The War MachineGo Back
St. Louis quickly affirmed its identity as a Northern city by using its industrial power in the war effort. James B. Eads's shipyards at Carondelet and Mound City, Illinois, produced the majority of the Union's ironclad gunboats. His commitment to fulfilling government contracts in a minimum amount of time created a frantic pace that put a strain on local carpenters and ironworkers, but they were grateful to have the work. With a crucial role in supporting the Union military strategy, the ironclads patrolled the western waters, fought in battles, and ultimately helped secure the Mississippi River for the Union.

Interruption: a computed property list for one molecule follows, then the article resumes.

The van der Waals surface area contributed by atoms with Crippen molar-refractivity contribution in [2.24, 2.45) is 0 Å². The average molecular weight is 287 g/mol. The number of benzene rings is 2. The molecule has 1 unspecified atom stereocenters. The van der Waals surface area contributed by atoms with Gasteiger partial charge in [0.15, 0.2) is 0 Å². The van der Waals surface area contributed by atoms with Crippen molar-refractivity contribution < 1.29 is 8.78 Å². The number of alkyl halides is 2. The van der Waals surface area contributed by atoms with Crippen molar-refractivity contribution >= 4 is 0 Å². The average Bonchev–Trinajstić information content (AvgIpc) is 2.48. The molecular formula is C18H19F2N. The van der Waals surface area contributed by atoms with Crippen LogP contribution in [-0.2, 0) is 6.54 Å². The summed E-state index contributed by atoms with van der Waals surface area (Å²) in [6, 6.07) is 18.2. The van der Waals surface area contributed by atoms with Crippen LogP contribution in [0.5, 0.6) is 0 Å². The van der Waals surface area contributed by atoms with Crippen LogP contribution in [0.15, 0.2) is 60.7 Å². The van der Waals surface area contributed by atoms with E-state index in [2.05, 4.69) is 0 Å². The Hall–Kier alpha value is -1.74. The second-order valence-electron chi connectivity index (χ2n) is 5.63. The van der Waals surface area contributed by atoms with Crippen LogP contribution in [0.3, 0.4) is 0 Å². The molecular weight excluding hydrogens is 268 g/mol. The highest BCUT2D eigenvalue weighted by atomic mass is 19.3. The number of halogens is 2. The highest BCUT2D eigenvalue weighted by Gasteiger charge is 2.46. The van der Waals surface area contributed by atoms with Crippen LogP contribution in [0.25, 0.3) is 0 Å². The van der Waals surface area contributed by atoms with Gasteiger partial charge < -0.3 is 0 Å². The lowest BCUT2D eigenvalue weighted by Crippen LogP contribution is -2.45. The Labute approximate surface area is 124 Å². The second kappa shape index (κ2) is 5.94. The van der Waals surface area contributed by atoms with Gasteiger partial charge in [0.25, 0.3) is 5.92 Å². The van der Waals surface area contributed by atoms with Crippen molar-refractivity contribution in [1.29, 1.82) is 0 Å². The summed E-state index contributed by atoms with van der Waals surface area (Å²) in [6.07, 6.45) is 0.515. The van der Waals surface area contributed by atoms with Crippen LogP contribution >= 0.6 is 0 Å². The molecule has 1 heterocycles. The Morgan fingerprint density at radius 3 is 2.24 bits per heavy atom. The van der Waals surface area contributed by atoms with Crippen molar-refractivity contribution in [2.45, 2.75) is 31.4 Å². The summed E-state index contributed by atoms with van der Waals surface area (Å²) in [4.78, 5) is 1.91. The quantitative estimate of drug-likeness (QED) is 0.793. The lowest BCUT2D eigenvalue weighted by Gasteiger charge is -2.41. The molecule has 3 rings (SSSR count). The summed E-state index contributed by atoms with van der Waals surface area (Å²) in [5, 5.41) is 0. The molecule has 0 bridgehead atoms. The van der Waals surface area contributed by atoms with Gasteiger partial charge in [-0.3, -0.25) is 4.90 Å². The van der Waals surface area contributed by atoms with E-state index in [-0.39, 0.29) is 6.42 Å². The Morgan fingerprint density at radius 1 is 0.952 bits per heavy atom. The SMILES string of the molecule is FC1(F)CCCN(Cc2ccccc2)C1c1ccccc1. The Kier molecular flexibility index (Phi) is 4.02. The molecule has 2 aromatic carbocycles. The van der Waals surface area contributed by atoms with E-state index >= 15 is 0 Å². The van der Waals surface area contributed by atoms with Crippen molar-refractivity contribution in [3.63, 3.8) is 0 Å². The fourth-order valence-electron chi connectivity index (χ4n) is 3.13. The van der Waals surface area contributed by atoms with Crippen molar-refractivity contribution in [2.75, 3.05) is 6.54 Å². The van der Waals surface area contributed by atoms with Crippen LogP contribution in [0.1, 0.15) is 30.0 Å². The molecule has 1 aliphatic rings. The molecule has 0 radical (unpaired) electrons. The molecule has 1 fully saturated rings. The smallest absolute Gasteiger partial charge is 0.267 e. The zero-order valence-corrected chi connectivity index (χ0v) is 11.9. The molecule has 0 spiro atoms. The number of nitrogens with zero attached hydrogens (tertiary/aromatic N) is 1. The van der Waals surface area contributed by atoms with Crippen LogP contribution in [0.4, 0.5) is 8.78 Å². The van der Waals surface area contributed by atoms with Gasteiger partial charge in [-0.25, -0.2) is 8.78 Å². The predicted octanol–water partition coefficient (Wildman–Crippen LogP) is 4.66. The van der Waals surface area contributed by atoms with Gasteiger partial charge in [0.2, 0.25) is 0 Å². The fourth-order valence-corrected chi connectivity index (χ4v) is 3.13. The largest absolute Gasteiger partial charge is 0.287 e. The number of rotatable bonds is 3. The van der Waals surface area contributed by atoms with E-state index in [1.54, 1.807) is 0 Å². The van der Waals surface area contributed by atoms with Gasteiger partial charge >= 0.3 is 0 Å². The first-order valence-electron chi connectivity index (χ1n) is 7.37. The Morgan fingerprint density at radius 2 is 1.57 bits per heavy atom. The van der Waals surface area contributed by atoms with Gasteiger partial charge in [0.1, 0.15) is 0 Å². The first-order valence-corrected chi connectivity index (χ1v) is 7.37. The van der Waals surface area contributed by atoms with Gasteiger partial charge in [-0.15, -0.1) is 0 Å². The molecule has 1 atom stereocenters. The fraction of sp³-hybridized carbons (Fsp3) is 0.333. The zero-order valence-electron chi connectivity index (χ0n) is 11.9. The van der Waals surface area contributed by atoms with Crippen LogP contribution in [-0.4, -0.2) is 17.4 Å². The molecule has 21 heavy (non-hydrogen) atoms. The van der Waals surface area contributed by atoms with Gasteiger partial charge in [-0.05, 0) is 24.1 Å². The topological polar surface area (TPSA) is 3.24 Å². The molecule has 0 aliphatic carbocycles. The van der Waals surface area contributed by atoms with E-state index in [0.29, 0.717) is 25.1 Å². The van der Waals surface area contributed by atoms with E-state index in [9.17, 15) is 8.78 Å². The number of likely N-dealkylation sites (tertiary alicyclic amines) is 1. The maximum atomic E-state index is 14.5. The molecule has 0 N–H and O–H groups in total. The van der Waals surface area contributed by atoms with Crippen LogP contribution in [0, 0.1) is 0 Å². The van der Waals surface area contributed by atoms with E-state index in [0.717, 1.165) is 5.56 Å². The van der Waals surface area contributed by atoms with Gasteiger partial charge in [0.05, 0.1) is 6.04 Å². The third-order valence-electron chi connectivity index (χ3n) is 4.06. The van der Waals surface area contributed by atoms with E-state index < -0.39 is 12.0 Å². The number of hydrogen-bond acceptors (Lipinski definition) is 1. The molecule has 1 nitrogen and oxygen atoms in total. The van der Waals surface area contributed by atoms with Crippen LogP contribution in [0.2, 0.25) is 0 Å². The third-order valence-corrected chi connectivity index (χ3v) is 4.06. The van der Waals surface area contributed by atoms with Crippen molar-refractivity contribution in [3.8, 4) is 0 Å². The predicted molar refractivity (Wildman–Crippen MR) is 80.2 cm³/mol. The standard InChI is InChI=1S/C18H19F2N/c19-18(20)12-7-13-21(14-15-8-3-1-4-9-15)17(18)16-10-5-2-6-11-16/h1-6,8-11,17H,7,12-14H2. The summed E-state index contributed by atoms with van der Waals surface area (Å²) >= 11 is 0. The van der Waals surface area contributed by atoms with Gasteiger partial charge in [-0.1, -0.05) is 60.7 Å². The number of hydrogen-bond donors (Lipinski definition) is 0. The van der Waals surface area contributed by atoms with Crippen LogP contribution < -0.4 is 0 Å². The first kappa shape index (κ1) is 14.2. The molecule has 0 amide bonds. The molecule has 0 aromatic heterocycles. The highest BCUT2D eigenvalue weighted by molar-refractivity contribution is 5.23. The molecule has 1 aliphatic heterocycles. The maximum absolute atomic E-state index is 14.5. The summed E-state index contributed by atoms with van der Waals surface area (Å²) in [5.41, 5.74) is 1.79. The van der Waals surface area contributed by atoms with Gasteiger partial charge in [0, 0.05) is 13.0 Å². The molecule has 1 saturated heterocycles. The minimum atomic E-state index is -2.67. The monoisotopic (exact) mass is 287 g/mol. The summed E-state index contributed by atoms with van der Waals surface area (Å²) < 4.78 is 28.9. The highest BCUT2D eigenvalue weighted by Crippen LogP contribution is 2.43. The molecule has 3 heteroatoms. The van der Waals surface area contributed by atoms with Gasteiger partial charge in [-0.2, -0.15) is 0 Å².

Other St. Louis businesses received contracts to produce military goods. To fill an order for 1,000 rifles, gunsmith Horace E. Dimick acquired weapons from other dealers in addition to making his own. J. B. Sickles & Company, manufacturer of saddles and related hardware, received contracts for more than 40,000 various pieces of soldiers' gear and horse equipment. Giles F. Filley, an ardent Unionist, used his Excelsior Stove Works to manufacture small cannons. Many soldiers purchased items such as camp chests and field desks from Warne, Cheever & Company.